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 How Do Agents Get Paid?
By: Darin "Sid" Cameron, CRS
Mon, Oct 16th, 2006 11:55 am

Recently I had a new real estate agent ask some very simple questions about how agents are compensated. Although it may seem surprising that someone who has taken the time and expense to get licensed hadn’t actually done the investigation into how they would get paid once they had their license, my experience has been that this is really quite common.

With this in mind I thought I would take the next few days to write a multi-part blog on how the real estate industry works, what your options are as an agent, and how agents get paid.

One of the problems with having this discussion, however, is that no other industry presents you with the wide variety of options, specializations and freedoms that the real estate industry has to offer.

As a result, compensation plans vary drastically based on what kind of real estate work you are doing. Compensation plans can also vary from one real estate company (called a brokerage) to another and even between agents within a company doing the same work. To add to this complexity, state and local laws will change how the industry operates within each state and where you live will also impact compensation (i.e. agents in a city often have a very different experience than agents in a small town).

To understand this better, let’s start by explaining the relationship a real estate agent has with their employer.

Understanding Who You “Work” for…

The first piece to understanding real estate compensation is to understand the structure of the real estate industry- which varies slightly from state to state because of variations of state laws. In most states (including Missouri) you have two major parties involved in real estate sales- Brokers and Agents (technically Missouri calls them a Salesperson).

What’s the difference?

Legally, only a person with a broker's license can sell real estate and be paid a commission; the agent (i.e. salesperson) works under the broker’s umbrella and license.

As a result, to be a licensed salesperson you must have a broker who “holds” your license for you. Without a broker affiliation, a salesperson selling real estate is doing so illegally (even one with a state license).

Confused? This is literally 2-3 chapters of the real estate certification class and I don’t want to take the time to discuss it all here, so think of it this way- a broker owns and runs the real estate company (brokerage) and the agent is the one who does the daily work with buyers and sellers.

With that said, a broker may have thousands of agents working under him or her or the broker can be a one person shop (where one person serves as both the broker and the agent).  And a person with a broker's license doesn't have to run their own shop.  They can work under another broker just like a salesperson does- and when they do they're called a Broker-Salesperson.

And for the record, becoming a broker really isn’t much more difficult than becoming an agent. In Missouri you first become an agent by taking the agent class and then passing the state certification test.  Tthen after two years you are eligible to take the broker’s class and test.  The two year wait is new as of 2006, prior to this you could take the classes back to back.

As someone with a broker's license I always joke that the difference between an agent and a broker is about $400! (i.e. the cost of the second class and test...)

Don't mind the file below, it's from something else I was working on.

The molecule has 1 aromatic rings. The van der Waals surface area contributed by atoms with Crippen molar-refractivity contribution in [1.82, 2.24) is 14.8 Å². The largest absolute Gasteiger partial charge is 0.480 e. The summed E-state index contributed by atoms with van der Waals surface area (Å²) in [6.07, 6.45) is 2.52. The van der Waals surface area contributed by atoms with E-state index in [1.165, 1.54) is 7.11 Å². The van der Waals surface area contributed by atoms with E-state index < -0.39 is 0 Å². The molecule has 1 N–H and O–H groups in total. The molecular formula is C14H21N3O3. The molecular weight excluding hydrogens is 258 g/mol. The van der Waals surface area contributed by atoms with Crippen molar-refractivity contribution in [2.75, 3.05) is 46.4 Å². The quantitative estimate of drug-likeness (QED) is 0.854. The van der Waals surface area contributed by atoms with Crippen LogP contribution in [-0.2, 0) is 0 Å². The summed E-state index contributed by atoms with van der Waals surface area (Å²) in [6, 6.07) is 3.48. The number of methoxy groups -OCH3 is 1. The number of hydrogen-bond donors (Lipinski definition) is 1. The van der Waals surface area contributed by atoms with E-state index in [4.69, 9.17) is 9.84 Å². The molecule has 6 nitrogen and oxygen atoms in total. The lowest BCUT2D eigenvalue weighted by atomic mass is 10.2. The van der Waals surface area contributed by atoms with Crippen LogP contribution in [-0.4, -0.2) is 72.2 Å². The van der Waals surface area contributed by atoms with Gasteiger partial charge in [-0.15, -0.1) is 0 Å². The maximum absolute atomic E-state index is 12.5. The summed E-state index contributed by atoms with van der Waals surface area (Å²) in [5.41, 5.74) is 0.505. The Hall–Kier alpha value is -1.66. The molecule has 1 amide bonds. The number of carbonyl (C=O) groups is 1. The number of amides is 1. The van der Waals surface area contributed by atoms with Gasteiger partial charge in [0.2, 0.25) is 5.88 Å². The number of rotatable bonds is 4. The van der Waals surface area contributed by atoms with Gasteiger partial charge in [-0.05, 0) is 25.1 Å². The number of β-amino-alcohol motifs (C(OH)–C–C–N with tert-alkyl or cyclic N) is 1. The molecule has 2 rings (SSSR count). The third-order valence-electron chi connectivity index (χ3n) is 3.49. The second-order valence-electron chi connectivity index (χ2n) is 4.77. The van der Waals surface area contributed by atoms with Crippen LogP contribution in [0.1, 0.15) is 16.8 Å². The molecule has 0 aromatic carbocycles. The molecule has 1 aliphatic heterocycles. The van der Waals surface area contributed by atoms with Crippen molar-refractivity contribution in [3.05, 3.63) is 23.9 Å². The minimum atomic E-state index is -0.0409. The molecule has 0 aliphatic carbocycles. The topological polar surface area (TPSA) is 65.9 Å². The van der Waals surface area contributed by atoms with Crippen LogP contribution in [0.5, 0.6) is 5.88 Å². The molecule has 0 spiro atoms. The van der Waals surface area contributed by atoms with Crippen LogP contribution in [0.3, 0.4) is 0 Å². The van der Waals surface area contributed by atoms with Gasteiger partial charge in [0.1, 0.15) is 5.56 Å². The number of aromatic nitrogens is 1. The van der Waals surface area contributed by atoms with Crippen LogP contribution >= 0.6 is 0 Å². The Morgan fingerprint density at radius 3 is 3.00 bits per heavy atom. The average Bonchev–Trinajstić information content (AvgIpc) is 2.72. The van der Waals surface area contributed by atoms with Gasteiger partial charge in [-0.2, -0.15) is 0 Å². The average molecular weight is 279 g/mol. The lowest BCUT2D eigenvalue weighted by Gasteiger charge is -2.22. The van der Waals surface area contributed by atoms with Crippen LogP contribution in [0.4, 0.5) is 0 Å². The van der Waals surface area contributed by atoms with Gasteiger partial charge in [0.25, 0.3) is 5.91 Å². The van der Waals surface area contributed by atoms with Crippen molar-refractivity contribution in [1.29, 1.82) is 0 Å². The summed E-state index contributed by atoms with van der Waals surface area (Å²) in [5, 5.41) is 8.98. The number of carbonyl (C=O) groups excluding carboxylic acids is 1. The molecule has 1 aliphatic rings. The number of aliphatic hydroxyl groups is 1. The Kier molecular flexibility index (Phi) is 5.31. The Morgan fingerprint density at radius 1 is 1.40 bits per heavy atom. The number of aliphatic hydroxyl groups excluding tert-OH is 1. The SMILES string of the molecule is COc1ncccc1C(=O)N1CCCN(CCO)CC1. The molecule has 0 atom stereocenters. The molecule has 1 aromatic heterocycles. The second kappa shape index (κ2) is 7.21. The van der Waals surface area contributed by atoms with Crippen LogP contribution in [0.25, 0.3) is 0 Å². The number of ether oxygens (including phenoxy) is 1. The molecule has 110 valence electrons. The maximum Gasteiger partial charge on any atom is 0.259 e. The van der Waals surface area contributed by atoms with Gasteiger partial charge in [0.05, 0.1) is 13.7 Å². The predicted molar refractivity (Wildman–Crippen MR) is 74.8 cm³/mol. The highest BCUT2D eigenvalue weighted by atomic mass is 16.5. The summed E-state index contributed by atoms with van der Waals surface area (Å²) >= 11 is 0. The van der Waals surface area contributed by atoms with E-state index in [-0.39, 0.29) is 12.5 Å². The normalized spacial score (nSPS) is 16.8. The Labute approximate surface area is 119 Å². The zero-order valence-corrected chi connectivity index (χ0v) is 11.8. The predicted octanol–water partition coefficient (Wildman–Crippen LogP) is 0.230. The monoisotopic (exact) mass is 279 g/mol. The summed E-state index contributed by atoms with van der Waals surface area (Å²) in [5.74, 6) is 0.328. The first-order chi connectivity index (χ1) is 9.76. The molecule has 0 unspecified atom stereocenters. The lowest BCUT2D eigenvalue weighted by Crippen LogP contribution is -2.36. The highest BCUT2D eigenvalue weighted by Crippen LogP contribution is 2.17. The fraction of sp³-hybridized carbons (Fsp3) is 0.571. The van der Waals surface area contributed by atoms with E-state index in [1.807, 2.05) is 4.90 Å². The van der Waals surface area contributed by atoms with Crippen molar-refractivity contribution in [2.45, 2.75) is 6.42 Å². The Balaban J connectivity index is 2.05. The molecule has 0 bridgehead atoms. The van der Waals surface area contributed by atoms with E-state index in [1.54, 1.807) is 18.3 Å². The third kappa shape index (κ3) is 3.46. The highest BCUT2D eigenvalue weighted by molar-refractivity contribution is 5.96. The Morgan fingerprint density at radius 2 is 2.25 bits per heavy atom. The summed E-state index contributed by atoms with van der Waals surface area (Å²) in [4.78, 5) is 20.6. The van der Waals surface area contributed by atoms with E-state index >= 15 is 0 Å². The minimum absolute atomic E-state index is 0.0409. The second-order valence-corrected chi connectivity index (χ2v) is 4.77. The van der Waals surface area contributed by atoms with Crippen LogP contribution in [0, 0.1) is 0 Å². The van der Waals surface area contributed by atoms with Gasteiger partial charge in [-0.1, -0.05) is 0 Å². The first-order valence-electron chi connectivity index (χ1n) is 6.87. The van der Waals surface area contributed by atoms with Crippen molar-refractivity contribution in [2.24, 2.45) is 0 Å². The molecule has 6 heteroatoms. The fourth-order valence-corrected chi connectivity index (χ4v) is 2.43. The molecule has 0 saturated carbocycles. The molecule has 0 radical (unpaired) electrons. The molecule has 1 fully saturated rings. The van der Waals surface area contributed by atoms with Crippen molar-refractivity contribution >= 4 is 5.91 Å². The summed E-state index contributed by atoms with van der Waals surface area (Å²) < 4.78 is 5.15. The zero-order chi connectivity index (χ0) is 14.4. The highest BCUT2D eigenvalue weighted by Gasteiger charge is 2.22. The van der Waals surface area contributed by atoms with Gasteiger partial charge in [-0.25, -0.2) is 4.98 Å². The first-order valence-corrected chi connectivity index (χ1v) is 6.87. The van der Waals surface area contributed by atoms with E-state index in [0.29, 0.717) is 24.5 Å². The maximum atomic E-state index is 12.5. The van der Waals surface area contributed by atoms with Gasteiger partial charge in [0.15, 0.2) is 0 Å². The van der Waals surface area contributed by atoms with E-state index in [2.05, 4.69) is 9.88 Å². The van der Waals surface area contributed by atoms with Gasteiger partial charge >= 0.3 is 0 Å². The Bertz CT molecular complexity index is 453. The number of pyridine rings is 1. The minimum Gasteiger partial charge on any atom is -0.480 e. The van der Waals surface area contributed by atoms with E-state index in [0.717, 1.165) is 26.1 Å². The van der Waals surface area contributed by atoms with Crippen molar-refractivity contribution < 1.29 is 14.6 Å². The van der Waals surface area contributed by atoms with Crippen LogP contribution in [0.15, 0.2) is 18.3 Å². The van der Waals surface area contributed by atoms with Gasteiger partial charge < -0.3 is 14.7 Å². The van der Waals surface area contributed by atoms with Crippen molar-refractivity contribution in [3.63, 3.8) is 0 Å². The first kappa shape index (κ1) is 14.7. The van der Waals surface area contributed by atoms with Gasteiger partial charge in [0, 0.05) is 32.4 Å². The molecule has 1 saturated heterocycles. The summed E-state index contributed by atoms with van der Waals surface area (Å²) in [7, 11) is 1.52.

But seriously, the real difference between being a broker over an agent is just having more career options. Outside of running your own brokerage, the state requires every real estate branch office to have an office manager who also has to have a broker’s license. So if you aspire to management, the extra step to a broker's license is the first step to get there.

Many agents (myself included) will also get a broker’s license just to show they have a higher level of training than the average part-time agent. Even if you are a broker-owner, office manager (called a broker-manager), or a broker-salesperson you are free to sell real estate like a typical run of the mill agent.

The final point here is that you should not confuse a broker or brokerage with a franchise. A franchise is simply a national or regional marketing organization that a brokerage may belong to (these are names like Prudential, RE/MAX, Coldwell-Banker, Century 21, ERA, Exit Realty, Keller-Williams, Assist-2-Sell, etc).

Owning a real estate franchise is no different than owning a McDonald’s or Subway restaurant franchise- although you own and manage your own shop, marketing is regulated at a national level to give the appearance of continuity from town to town.

In larger markets you may also find multiple franchises of the same company. In St Louis, for example, there are over half a dozen RE/MAX franchise, and the second and third largest brokerages in town are both Prudential- Prudential Alliance and Prudential Select. Although they both have that Prudential name, they are owned by completely different people.

Tomorrow I'll begin to answer the question of how agents get paid...

[ Next Article: << How Do Agents Get Paid? (Part 2) ]
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Darin 'Sid' Cameron, CRS

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Darin "Sid" Cameron spent 15 years working in tech sales which in 1998 relocated him to St. Louis. In 2004 he took over web development tasks for Kimberly's real estate team and later became the full-time Marketing and Operations Director. In 2011, he launched two brokerages, The Realty Store, Inc. and Realty Referral Partners, Inc. Sid holds a real estate broker's license in Missouri, CRS certification and was the first CyberStar in the St. Louis area.
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